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A Reconsideration of the Harsanyi–Sen–Weymark Debate on Utilitarianism

Published online by Cambridge University Press:  16 August 2016

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Harsanyi claimed that his Aggregation and Impartial Observer Theorems provide a justification for utilitarianism. This claim has been strongly resisted, notably by Sen and Weymark, who argue that while Harsanyi has perhaps shown that overall good is a linear sum of individuals’ von Neumann–Morgenstern utilities, he has done nothing to establish any connection between the notion of von Neumann–Morgenstern utility and that of well-being, and hence that utilitarianism does not follow.

The present article defends Harsanyi against the Sen–Weymark critique. I argue that, far from being a term with precise and independent quantitative content whose relationship to von Neumann–Morgenstern utility is then a substantive question, terms such as ‘well-being’ suffer (or suffered) from indeterminacy regarding precisely which quantity they refer to. If so, then (on the issue that this article focuses on) Harsanyi has gone as far towards defending ‘utilitarianism in the original sense’ as could coherently be asked.

Research Article
Copyright © Cambridge University Press 2016 

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19 But not inevitable: cf. the ‘extended preferences’ approach to grounding interpersonal comparisons, discussed in e.g. Harsanyi, Rational Behavior, secs. 4.2–4.4; J. Broome, ‘Extended Preferences’, Preferences, ed. Fehiga and Wessels, pp. 271–87; Adler, M., Well-being and Fair Distribution: Beyond Cost–Benefit Analysis (Oxford: 2012), ch. 3Google Scholar; H. Greaves and H. Lederman, ‘Extended Preferences and Interpersonal Comparisons of Well-being’ (forthcoming in Philosophy and Phenomenological Research, 2016).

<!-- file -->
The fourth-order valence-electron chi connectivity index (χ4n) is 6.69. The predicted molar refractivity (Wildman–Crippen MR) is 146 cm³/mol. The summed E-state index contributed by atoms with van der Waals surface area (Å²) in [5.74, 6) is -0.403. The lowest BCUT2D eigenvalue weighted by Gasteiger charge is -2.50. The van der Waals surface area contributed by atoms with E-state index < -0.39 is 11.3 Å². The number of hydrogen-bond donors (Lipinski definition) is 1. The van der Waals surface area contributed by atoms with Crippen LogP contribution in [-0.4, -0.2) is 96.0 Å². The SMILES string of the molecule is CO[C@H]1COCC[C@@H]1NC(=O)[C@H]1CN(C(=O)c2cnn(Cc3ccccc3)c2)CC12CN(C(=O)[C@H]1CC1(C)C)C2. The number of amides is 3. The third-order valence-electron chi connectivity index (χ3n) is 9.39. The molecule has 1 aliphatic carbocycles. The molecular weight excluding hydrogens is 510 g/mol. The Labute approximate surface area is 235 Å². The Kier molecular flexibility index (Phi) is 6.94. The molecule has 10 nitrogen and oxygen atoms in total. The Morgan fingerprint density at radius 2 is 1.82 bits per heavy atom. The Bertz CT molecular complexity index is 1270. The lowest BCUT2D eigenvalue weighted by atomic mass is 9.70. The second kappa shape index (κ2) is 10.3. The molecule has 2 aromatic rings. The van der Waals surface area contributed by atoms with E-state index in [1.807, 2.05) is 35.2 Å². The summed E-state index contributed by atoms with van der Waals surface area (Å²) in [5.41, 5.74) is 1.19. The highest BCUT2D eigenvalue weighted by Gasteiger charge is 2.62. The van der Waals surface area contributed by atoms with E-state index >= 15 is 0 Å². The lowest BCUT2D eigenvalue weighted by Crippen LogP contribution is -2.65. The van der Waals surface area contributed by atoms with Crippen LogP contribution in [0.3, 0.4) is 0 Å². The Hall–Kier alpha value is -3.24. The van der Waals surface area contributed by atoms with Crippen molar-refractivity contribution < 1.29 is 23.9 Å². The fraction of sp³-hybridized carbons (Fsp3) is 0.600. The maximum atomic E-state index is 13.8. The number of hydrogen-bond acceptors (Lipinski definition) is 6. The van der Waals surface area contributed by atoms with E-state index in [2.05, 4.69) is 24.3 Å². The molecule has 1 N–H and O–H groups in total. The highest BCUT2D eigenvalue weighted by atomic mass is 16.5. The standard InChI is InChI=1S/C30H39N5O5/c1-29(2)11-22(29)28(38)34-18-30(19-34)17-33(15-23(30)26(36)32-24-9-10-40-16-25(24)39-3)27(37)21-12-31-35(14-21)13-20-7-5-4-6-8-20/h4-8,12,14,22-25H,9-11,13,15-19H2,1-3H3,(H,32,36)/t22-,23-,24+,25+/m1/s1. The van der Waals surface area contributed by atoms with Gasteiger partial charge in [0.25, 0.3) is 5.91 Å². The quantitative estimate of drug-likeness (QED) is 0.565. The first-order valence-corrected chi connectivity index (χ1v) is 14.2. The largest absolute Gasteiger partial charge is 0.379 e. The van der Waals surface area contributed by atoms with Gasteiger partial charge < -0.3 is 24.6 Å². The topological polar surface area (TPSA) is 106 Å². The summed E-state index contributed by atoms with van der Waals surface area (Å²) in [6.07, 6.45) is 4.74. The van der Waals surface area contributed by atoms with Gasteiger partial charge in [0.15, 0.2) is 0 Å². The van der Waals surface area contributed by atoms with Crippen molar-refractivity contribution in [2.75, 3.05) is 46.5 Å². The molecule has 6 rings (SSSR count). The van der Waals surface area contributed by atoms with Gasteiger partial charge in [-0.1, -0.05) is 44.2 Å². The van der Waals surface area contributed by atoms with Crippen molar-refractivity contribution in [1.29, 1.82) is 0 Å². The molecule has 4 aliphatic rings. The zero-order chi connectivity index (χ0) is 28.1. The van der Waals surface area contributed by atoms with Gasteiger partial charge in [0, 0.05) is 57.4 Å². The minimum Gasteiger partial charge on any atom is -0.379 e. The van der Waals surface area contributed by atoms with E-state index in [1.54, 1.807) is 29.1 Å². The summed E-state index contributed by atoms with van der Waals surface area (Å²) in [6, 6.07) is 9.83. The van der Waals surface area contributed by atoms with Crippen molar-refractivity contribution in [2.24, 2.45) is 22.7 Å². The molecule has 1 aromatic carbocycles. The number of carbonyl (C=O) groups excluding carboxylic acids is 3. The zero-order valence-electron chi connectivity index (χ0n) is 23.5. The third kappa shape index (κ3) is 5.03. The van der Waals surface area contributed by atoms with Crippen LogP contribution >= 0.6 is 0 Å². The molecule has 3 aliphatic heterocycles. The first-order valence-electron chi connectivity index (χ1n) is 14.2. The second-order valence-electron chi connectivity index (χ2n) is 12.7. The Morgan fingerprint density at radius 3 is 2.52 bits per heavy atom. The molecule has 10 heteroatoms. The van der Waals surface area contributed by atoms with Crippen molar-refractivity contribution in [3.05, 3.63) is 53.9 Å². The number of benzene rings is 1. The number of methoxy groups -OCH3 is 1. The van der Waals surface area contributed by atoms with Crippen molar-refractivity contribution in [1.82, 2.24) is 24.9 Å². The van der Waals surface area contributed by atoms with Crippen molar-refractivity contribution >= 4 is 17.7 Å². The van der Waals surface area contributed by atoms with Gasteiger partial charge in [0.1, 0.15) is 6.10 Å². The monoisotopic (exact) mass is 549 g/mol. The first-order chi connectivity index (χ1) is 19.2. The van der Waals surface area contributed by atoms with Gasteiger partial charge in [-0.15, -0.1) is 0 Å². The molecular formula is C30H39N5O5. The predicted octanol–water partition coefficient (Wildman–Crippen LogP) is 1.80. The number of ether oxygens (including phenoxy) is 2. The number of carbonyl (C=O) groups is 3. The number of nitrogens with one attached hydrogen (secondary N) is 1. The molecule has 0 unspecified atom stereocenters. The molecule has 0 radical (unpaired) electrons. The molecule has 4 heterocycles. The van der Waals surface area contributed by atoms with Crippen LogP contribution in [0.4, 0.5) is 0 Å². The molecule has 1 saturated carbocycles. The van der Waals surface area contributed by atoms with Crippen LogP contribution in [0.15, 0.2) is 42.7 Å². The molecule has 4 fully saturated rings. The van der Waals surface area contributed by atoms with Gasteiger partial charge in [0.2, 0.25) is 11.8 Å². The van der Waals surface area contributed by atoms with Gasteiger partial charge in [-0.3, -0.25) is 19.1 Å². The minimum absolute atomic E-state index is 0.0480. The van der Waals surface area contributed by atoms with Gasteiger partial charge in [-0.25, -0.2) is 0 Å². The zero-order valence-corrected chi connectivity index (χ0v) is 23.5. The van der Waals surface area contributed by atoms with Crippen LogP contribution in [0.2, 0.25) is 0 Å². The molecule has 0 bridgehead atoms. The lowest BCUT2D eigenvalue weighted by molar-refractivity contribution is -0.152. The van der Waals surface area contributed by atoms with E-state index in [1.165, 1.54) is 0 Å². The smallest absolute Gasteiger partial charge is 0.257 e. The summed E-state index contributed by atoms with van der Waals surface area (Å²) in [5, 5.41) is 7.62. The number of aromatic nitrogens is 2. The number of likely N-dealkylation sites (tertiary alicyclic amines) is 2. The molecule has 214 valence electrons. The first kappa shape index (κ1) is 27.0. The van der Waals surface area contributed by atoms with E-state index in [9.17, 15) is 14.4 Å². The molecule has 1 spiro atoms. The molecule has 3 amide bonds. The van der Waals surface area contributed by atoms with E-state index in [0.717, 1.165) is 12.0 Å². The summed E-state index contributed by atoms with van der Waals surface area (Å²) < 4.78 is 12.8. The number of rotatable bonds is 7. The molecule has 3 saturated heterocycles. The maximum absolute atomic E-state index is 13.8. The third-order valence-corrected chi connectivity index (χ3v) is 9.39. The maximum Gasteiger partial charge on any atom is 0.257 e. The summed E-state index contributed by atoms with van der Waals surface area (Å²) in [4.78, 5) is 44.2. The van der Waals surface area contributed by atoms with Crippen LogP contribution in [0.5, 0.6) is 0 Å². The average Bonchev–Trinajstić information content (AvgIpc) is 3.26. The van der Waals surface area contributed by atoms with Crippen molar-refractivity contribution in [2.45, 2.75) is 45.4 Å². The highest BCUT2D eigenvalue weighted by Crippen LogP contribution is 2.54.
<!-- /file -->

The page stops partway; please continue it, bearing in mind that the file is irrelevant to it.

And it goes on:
20 For further discussion of weighted utilitarianism and interpersonal comparisons of utility in the context of Harsanyi’s theorems, see, e.g. Mongin and d’Aspremont, ‘Utility Theory and Ethics’, sec. 5.2. For Harsanyi-style theorems that aim to establish unweighted utilitarianism via the imposition of an additional axiom of ‘anonymity’, see Mongin and d’Aspremont, ‘Utility Theory and Ethics’, Proposition 5.3; d'Aspremont, C. and Mongin, P., ‘A Welfarist Version of Harsanyi's Aggregation Theorem’, Justice, Political Liberalism, and Utilitarianism (Cambridge, 2008), pp. 184–97CrossRefGoogle Scholar), Theorem 7.2.

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40 As noted already by W. Vickrey, ‘Measuring Marginal Utility by Reactions to Risk’, Econometrica (1945), pp. 319–33.

41 Mongin, ‘Impartiality, Utilitarian Ethics, and Collective Bayesianism’.

42 M. Fleurbaey and P. Mongin, ‘The Utilitarian Relevance of the Aggregation Theorem’ (n.d., unpublished manuscript).

43 For valuable discussions, I am grateful to Ted Sider, Robbie Williams, and participants in the 2014 Conference on Rational Choice and Philosophy at Vanderbilt University, especially Christian List and John Weymark. Thanks also to an anonymous referee for extremely helpful comments and suggestions.

44 Harsanyi’s own presentations of (especially) the Impartial Observer result are rather informal. The formulation outlined here is close to that provided by Weymark, ‘A Reconsideration of the Harsanyi–Sen Debate on Utilitarianism’.

45 I.e. the probability that π assigns to extended alternative (A, i) is given by the product π X (A) · π I (i).